As the legislative session draws to a close, we’re proud of what we’ve accomplished to help provide transparency to the consumer in Texas wine labeling. Unfortunately, the bill looks like it will die in committee, but Texas wine has captivated a national audience via Fox News, Forbes, and GQ to name a few. We have dedicated our business to growing and making authentic Texas-grown wines since day one and though the bill won’t become law anytime soon we have proved that consumers like you really do care where your wine originates.
When state representative Jason Isaac introduced this bill we never anticipated we would get so far with our fight. Even landing a hearing is a victory – the first step in a long road to truly growing (with an emphasis on growing) the Texas wine industry into a mature and well-respected region. So, on April 24, our team road tripped to the state capitol to testify on behalf of Texas wine consumers and our state’s winegrowers.
While at the capitol, we stood with friends, colleagues, and farmers to raise awareness of truth in labeling, truth in marketing, and consumer transparency in our burgeoning industry.
Emotions ran high as 32 people pled their case for either side. The opposition took us by surprise when they claimed (under oath) that, “Texas cannot make good wine with the grapes our farmers grow.” Things heated up with a number of growers in attendance, some who had lost contracts with large wineries after supporting the bill. The Austin Chronicle did a great job capturing the divide in a recent cover story: “How Texas is Texas Wine?”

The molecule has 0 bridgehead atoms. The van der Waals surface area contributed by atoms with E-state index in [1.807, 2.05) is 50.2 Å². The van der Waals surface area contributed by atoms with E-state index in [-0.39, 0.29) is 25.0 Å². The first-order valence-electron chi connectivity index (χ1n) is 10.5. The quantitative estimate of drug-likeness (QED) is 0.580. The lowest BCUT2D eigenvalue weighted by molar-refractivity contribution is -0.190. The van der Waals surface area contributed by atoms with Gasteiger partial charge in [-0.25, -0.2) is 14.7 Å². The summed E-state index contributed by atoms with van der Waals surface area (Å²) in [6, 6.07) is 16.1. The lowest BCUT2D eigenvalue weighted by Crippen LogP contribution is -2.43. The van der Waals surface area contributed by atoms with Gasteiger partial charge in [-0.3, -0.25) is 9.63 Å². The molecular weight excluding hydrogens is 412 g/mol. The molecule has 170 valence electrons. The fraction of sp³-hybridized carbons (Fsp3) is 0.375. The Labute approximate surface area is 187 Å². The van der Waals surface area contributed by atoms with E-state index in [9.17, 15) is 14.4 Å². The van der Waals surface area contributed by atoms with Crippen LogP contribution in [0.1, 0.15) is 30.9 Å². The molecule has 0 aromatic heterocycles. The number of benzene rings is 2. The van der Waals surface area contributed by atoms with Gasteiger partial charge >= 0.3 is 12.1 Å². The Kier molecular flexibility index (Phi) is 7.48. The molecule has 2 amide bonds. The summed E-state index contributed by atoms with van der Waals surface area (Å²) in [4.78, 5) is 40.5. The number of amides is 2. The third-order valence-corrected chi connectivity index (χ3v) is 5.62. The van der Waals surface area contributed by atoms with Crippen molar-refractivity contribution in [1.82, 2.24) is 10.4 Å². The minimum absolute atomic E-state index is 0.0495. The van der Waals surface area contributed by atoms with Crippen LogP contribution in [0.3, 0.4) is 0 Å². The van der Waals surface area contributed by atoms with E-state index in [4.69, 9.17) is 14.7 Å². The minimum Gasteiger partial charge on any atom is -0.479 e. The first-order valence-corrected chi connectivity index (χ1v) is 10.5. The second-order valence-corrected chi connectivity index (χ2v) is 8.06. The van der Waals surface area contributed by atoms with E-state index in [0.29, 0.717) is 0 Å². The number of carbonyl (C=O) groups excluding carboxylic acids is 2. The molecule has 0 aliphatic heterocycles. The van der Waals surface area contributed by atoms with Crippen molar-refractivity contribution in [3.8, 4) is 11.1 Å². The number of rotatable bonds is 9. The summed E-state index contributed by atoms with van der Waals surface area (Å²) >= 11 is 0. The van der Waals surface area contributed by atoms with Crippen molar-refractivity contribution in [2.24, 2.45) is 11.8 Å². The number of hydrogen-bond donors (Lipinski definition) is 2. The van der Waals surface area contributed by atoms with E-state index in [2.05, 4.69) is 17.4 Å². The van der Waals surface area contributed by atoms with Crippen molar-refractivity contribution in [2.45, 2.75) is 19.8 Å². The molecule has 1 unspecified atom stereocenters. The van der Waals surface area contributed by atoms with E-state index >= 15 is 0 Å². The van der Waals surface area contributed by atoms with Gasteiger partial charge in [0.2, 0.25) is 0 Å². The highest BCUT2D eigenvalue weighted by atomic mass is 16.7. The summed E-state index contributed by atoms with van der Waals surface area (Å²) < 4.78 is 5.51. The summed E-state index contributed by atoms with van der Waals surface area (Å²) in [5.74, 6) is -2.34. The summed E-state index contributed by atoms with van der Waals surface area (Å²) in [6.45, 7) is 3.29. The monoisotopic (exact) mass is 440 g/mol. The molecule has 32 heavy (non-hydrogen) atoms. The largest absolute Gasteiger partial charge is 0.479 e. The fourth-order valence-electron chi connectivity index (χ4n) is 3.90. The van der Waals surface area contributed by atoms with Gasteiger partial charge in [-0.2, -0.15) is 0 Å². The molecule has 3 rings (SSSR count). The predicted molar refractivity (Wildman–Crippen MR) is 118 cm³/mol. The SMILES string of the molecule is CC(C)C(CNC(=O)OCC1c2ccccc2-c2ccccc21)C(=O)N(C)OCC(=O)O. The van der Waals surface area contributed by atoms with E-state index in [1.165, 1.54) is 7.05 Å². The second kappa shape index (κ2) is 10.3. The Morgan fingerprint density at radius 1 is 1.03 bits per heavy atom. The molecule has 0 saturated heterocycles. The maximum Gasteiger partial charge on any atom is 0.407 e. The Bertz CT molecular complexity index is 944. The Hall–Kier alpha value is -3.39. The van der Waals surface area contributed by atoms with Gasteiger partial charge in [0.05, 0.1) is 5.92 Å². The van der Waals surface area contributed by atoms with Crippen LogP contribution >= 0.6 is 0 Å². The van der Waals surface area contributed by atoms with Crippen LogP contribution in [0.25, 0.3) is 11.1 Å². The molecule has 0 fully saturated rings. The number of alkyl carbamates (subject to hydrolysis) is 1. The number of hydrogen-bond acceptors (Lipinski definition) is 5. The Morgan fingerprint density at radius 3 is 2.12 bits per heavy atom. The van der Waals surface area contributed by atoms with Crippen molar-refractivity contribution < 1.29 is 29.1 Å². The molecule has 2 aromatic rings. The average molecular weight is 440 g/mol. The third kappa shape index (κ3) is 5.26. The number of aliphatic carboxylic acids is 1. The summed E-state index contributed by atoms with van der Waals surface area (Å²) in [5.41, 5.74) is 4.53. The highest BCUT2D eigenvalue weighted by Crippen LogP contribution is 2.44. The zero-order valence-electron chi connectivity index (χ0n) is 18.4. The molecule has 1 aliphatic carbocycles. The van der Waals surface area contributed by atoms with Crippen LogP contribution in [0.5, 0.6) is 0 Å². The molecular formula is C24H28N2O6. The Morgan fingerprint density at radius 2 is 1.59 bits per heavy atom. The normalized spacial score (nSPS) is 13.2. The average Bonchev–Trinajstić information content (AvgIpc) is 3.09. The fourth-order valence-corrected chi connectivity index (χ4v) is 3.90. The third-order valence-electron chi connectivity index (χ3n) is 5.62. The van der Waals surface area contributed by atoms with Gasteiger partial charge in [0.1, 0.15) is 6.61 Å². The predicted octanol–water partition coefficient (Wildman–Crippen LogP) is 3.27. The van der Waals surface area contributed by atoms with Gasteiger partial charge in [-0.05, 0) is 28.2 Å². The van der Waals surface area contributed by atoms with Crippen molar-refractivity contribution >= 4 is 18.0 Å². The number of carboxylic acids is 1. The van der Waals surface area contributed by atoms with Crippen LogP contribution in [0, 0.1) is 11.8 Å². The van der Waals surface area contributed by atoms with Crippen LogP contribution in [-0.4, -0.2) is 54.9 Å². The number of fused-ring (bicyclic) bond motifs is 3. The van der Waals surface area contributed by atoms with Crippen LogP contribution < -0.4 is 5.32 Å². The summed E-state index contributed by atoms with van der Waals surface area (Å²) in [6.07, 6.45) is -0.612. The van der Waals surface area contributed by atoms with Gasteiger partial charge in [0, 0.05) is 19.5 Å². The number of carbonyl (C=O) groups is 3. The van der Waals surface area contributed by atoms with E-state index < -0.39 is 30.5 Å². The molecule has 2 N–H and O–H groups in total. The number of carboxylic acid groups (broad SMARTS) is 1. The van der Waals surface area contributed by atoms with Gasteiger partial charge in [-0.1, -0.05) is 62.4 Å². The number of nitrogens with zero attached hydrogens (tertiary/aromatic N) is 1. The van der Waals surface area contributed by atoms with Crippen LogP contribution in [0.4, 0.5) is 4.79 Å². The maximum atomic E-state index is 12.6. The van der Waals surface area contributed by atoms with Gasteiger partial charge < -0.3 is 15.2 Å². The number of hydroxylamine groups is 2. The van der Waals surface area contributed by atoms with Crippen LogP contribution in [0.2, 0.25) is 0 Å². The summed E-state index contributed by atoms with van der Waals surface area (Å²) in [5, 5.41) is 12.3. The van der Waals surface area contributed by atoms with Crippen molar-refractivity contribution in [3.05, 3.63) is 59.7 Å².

Texas Monthly’s Jessica Dupuy summed it up quite well, “the drama that the topic has kicked up within the industry has no doubt left a mark on the next chapter for Texas wine. And it leaves an open-ended question that perhaps only consumers can answer: do you expect your Texas wine to be from Texas?”
As of now, the bill is all but dead but the fight to take our wine industry to the next level has only gained momentum as a result. Contrary to what some may say Texas is ready to play on par with California, Washington, Oregon, and New York. Unfortunately, for now, it will just take a little extra research on the part of the consumer if they are looking to experience the authentic taste of Texas’ terroir.
View clip from the House Committee on Licensing and Administrative Procedures Hearing 4.27.17
A complete recording of the hearing can be found here.